September 28th, 2023Clopping on: continuing the Clydesdale tradition
The early development of Australia from its roads to farms would hardly have been possible without the contribution of heavy horses.
They were the trucks and tractors in the time before mechanisation took over, and the most well known of these hard working creatures was the Clydesdale. And despite their size they are considered one of the most docile of horse breeds, with a kind temperament.
However, compared to other breeds such as stock horses or thoroughbreds which are foaled in the hundreds every year, there are comparatively few Clydesdales. Their numbers plummeted after WWI and while there has been a resurgence over the last few decades, there are less than 3000 registered animals in Australia and maybe 10,000 worldwide.
With such a small gene pool, as a breed they were once considered vulnerable to extinction. But that is not going to happen anytime soon thanks to the work of horse people such as Matthew and Jaimie Thompson of Sandy Creek Clydesdales outside of Maldon.
“We have been slowly building up our breeding program since we established the stud in 2014,” says
Matthew, “and we hope to produce seven foals (all registered) this year all of which will be broken in and trained for both riding and harness.”
Matthew and Jaimie’s stud sits on 25 hectares outside of Maldon where they currently run over 20
horses including their stallion Sandy Creek Albert, seven brood mares and an array of colts and fillies.
They share all the day-to-day chores on the farm and training duties and their operation is part of the Commonwealth Clydesdale Horse Society of Australia (established 1918). And, along with their children Hunter, pictured above with his parents, and Billie, the young couple are making a mark in the small specialist world of Australian Clydesdales.
“We have always wanted to improve on the qualities of the horses we have,” says Jaimie. “We will keep all the fillies we produce and we are transitioning to breaking in more of our own horses and suitably matching them to future owners. Over the next eight years we will be building stables and looking at buying another block of land to grow feed.”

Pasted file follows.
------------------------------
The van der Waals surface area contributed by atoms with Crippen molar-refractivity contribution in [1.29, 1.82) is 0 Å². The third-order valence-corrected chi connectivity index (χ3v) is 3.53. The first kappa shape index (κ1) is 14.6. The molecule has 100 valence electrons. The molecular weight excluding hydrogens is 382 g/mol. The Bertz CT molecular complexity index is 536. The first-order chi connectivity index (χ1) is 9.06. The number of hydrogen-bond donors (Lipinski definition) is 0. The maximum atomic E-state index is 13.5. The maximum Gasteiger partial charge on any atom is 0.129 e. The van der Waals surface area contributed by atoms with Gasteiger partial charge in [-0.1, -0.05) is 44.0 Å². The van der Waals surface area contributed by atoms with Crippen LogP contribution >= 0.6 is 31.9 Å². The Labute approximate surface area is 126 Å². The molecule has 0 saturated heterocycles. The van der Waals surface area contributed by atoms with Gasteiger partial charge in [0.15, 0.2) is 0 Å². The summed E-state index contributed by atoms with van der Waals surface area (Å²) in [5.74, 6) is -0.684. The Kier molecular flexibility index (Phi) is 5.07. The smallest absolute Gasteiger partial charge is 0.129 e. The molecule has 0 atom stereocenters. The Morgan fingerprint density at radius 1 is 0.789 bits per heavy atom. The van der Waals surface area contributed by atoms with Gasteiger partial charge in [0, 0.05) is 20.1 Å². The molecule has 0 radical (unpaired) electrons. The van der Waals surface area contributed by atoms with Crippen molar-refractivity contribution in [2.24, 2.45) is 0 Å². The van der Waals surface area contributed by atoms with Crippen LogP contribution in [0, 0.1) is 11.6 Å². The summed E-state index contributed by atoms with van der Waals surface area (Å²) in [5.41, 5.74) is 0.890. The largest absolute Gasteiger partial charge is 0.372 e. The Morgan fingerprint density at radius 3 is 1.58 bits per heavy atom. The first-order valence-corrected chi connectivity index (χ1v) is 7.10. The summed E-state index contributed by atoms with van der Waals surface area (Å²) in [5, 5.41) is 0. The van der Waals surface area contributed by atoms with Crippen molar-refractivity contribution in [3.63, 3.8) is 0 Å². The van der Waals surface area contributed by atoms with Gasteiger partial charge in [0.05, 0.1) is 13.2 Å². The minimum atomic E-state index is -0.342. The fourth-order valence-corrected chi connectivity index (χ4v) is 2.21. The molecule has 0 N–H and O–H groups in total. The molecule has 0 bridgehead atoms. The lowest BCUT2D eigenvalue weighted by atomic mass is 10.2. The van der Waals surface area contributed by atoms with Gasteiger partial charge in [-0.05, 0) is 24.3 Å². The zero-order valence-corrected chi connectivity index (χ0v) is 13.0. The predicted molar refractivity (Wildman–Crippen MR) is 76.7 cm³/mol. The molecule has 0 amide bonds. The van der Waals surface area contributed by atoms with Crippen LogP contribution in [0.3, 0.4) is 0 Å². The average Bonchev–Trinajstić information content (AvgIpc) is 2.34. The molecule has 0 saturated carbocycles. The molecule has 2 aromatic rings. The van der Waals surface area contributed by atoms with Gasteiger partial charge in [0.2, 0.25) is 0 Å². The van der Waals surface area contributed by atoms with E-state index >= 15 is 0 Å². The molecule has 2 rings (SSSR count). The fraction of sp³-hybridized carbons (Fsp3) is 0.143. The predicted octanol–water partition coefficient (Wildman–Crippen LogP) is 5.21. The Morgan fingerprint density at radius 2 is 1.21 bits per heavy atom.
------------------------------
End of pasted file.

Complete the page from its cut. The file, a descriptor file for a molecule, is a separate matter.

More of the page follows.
The Clydesdale breed was founded in the early 18th century in Scotland when two breeders, John Paterson of Lochlyoch and Scottish peer James Hamilton, imported Flemish stallions and mated them with native draught mares in the Clyde Valley. From these beginnings thousands of Clydesdales were exported to many countries of the world and were known here as the horse that built Australia.
At Sandy Creek Clydesdales they are keeping this history alive, maintaining their traditional role under harness as a work horse.
Matthew is an experienced blacksmith and heavy fabrication engineer and makes and repairs all forms of carriages which allows him to bring the horses out for all sorts of events from weddings to historical displays. However Jaimie is quick to point out that the breed is highly suitable for other tasks
“Riding is actually where the Clydesdales are going. Because these days not everyone is like a farmer who needs eight horses to serve as a tractor. Today most buyers just want one or two. They are used to do dressage, jumping and at Melbourne Royal they have the heavy horse ridden classes. Also Clydie crosses are frequently used as bronc horses in rodeo competitions.”
As the weather finally grows a little warmer this month, Matthew and Jaimie have a very hectic schedule to juggle including clinics, carriage hires and a lot of travelling.
“Our schedule turns pretty chaotic,” says Jaimie. “We are off to Victor Harbour in South Australia to assist with their horsedrawn tram and have Melbourne Royal Show coming up.
“We are competing there but also have Clydesdale and blacksmithing displays going on for the whole 11 days. After that we are off to the Elmore field days doing cart rides then to Nhill in Western Victoria. Then there are weddings in between with the horses and carriages as well as breaking in for outside clients.”
Words & image: Tony Sawrey